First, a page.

If you are sitting at home worried about me, afraid to call me and feeling guilty because we haven't see each other in awhile then stop.  Pick up the phone and I will do the rest.  I miss you.  I miss me and my life.  I am getting it back.  It feels good.  There are a lot of you who are AWOL.  ;)  Don't be surprised if you hear from me and I invite you to get together.


Thursday, February 24, 2011

Has This Ever Happened To You?

My father watches my son overnights Sunday through Thursday so that I can try and get as much sleep as I can which is important for someone with cancer.  Tonight as I was returning home from dropping off my son I gave myself quite a scare.  As I was getting out of the car I inadvertantly squeezed my key fob and set off my car alarm.

This is startling enough as it is but my door was open and it occurred as I was getting out so the sound was absolutely deafening.  First, I had the confused frightened jolt and then as I figured out what was happening I clumsily scrambled around with my keys fumbling to turn it off.  Finally, came the moment of wondering how many people were having a good laugh at my expense which brought an smile of chagrin to my face as I walked down the sidewalk to my condo.

At any rate, when my sense of humor returned to me I thought I would share it with the rest of you in the hopes that you may also share a snicker.

Roxanne's Post To Assist Me In Getting Away, Having Fun and Making A Memory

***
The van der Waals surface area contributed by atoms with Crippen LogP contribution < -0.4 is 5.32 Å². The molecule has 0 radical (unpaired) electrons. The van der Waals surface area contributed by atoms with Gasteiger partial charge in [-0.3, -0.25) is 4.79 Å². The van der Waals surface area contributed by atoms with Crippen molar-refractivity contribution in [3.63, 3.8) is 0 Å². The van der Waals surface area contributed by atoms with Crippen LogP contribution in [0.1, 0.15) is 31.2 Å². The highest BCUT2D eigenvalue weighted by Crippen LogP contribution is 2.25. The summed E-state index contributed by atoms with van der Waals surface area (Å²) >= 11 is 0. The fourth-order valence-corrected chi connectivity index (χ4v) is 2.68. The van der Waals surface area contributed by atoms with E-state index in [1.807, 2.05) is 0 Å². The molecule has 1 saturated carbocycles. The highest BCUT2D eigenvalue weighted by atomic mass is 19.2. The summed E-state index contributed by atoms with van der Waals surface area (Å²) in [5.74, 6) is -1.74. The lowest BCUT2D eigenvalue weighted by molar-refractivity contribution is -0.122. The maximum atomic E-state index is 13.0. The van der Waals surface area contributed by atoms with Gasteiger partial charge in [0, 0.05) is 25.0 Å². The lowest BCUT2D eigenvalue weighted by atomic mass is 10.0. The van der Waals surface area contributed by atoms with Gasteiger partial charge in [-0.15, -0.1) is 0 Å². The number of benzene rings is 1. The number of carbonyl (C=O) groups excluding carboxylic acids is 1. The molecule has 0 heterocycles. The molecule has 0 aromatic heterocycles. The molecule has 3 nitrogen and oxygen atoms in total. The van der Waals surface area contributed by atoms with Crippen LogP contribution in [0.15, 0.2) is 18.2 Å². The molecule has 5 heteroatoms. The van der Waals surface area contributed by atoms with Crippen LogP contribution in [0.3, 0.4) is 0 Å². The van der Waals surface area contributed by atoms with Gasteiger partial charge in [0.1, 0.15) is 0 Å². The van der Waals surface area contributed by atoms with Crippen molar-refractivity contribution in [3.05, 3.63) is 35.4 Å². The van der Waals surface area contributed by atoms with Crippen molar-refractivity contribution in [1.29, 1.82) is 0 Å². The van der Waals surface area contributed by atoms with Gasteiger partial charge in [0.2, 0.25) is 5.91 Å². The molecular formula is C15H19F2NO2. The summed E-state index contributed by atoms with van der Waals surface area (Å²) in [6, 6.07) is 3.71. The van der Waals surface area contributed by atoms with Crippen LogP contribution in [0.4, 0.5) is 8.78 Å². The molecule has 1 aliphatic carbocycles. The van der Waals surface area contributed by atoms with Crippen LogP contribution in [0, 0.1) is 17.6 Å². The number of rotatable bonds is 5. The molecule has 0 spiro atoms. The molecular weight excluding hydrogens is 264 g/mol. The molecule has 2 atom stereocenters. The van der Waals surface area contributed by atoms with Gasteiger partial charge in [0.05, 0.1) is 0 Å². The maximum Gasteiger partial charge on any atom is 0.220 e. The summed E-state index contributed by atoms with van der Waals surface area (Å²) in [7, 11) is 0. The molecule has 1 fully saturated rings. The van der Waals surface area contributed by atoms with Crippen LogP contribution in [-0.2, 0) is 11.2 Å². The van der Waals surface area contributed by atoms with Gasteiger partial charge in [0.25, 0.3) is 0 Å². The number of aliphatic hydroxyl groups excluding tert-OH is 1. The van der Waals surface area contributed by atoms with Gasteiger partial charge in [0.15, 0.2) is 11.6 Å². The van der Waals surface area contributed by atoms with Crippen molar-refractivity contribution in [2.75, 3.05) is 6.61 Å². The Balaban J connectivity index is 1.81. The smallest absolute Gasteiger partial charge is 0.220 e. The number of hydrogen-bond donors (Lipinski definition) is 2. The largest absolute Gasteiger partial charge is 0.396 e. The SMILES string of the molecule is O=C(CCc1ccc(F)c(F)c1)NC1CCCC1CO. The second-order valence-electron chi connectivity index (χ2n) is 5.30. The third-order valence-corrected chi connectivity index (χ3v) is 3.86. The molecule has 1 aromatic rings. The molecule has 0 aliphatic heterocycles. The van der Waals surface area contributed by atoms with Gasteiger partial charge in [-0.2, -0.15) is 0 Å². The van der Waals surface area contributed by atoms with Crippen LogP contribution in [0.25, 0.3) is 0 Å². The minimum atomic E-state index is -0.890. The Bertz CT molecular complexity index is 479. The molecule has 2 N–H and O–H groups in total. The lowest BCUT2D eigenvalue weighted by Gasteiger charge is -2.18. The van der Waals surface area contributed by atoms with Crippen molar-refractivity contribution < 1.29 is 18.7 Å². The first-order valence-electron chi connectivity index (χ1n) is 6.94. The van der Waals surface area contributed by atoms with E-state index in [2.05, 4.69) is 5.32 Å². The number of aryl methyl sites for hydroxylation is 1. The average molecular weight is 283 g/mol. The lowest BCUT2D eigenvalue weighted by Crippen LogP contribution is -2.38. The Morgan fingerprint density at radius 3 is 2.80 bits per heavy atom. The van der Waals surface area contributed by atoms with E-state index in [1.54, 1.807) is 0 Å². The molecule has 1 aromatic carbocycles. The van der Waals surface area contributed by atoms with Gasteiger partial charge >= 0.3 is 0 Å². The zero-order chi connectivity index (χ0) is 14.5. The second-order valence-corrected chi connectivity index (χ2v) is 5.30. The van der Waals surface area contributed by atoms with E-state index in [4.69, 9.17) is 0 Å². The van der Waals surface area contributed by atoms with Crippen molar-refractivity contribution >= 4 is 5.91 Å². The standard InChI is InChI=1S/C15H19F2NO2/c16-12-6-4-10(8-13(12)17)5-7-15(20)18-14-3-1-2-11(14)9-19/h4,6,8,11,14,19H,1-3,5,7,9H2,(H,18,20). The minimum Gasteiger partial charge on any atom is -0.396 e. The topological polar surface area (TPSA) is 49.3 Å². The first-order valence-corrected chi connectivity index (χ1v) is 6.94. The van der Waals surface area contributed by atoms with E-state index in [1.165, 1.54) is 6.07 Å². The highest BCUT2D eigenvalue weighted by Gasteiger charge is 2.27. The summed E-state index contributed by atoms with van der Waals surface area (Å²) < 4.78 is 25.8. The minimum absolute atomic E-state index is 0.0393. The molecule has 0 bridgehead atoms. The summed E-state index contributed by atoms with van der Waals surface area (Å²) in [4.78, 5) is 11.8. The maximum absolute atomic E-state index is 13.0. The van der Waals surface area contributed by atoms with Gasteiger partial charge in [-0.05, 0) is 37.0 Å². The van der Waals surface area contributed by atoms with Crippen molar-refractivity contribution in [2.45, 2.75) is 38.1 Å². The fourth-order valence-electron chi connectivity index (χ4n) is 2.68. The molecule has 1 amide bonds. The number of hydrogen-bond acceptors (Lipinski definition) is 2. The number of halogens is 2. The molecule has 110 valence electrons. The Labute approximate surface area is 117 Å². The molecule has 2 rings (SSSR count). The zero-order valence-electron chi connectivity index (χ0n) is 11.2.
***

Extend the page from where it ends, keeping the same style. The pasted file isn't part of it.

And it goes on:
Susan and Roxanne
Many of you asked me (Roxanne Ashey) how you could help or to please let you know if there was anything you could do when my husband died 20 months ago...well now I am coming and asking for your help and letting you know what you can do…but it isn’t for me.

Since about the age of 13, I have had an amazing friend named Susan. She has laughed with me, cried with me, helped me get through some of the worst times in my life ( a divorce, a house fire that occurred while I was a single mom to 2 small children, and the death of the love of my life…and everything in between.

Susan is 39 years old. She met and married her husband at the age of 37, followed less than a year later by the birth of her one and only child at age 38, but 6 months after he was born she was having back issues and was diagnosed with stage 4 breast cancer that had already spread to her spine.

She is a therapist who specializes in PTSD and more specifically in cases of children and women who have experienced sexual abuse. She didn’t start out in this field and worked for years on her masters degree, paying her own way and working several jobs and studying hard to be able to help others. In spite of her illness and going through painstaking treatments she has continued to work, even though at times it has been very physically hard on her, so that she may help others.